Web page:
A Beginner’s Guide to Commercial Real Estate

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Talk to any seasoned commercial property owner and they’ll bore you about the incredible cash flow, the lack of real competition, and the plentiful amount of affordable property managers. Rarely, do you hear about the journey to get there. Buying commercial real estate is a complex undertaking that can be challenging for even the experts to time right to maximize their investment value. The road can be disappointing, costly, and downright stressful when you’re at the whims of the market and ever-fluctuating demands. Here are a few guidelines and tips to help you understand the world of commercial real estate.

Call in the Experts

Chances are, if you’re reading this introductory guide to commercial real estate, you not an expert—yet. That’s why it’s important to surround yourself with pros who can help you determine timing, location, and can even negotiate and close deals on your behalf. Here’s a few experts that are good to have in your corner when you begin to embark on a commercial real estate deal:

  • Lawyer: Necessary to complete the transaction. Can negotiate on your behalf.
  • Accountant: Necessary to figure out what you can afford and analyze the tax and operating budget benefits.
  • Commercial broker: Necessary to identify potential properties you can afford.
  • Mortgage broker: Necessary to help organize and determine financing options.

Know Your Metrics

There are a few common ways to measure real estate value, including:

Net Operating Income (NOI): The NOI of a commercial property is calculated by taking the property’s first year gross operating income and then subtract any operating expenses for that first year.

Cap Rate: A property’s “cap” (or capitalization) rate, is used to determine the value of income producing properties. The cap rate is the Net Operating Income (NOI) to property value. For example, if a property was listed for $1,250,000 and generated an NOI of $150,000, then the cap rate would be: 8.33%

Hunt for Properties

Let’s face it—nothing matters in real estate until you find a deal, ideally accompanied by a motivated seller. Once you find the place, there’s a number of factors to consider—the most vital being location, location, location, of course. The old adage rings just as true for commercial real estate as it does for residential. In addition, consider. . .

The Condition: Consider how the property was used, the wear-and-tear, and any potential environmental hazards or liability issues, such as lead paint or asbestos.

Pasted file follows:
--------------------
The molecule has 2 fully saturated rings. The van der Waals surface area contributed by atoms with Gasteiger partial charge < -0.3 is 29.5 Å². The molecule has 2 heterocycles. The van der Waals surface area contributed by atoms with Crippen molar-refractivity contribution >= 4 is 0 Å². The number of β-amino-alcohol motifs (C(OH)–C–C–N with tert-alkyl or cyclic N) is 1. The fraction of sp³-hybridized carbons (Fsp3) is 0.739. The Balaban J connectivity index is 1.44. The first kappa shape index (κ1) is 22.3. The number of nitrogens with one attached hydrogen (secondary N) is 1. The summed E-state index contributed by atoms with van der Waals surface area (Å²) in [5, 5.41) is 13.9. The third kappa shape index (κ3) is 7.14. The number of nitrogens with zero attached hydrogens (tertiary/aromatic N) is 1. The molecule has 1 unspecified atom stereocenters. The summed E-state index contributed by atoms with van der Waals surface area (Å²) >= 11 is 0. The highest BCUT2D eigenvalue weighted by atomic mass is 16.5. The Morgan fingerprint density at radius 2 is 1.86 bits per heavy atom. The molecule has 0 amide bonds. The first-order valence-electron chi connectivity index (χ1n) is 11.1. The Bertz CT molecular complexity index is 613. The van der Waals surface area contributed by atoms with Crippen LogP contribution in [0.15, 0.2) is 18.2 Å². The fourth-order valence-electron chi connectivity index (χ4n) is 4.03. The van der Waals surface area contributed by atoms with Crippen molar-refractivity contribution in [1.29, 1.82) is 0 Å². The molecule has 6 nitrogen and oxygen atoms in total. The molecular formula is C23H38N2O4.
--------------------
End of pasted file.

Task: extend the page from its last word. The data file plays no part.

Any Limitations: Check into zoning restrictions, building codes, and covenants forbidding changes or alterations to the property. It’s also wise to look into any limitations around parking and handicap access.

Put the Experts to Work

Now that you’ve identified a potential commercial property, call in your team of experts to help with the due diligence. Brokers can help arrange appraisers, environmental analysts, and engineers to verify the condition of the property, it’s prior use, and any liability issues. Your title company can ensure there are no prior or existing insurance claims or litigation threatening the property. Your accountant can help you formulate the best financial methods to not only capture seller’s attention, but also can feed lawyers crucial bits of information that can save big money during negotiations. Your accountant and attorney are also vital to the process as they both play critical roles to ensure contracts are sufficiently detailed, and structured to your advantage. Too often, rookie commercial real estate investors fail to envision relatively common contingencies and wind up taking a huge financial hit.

Cultivate the Relationships

Similar to residential real estate, commercial real estate success is based on relationships. At the center of every commercial real estate deal is basic human communication. Keep building rapport with property owners, never burn bridges in the wake of a crumbled deal, and always remain professional. Solid relationships within individual phases of each project can result not only in successful, profitable projects but also can help you find your next big opportunity.

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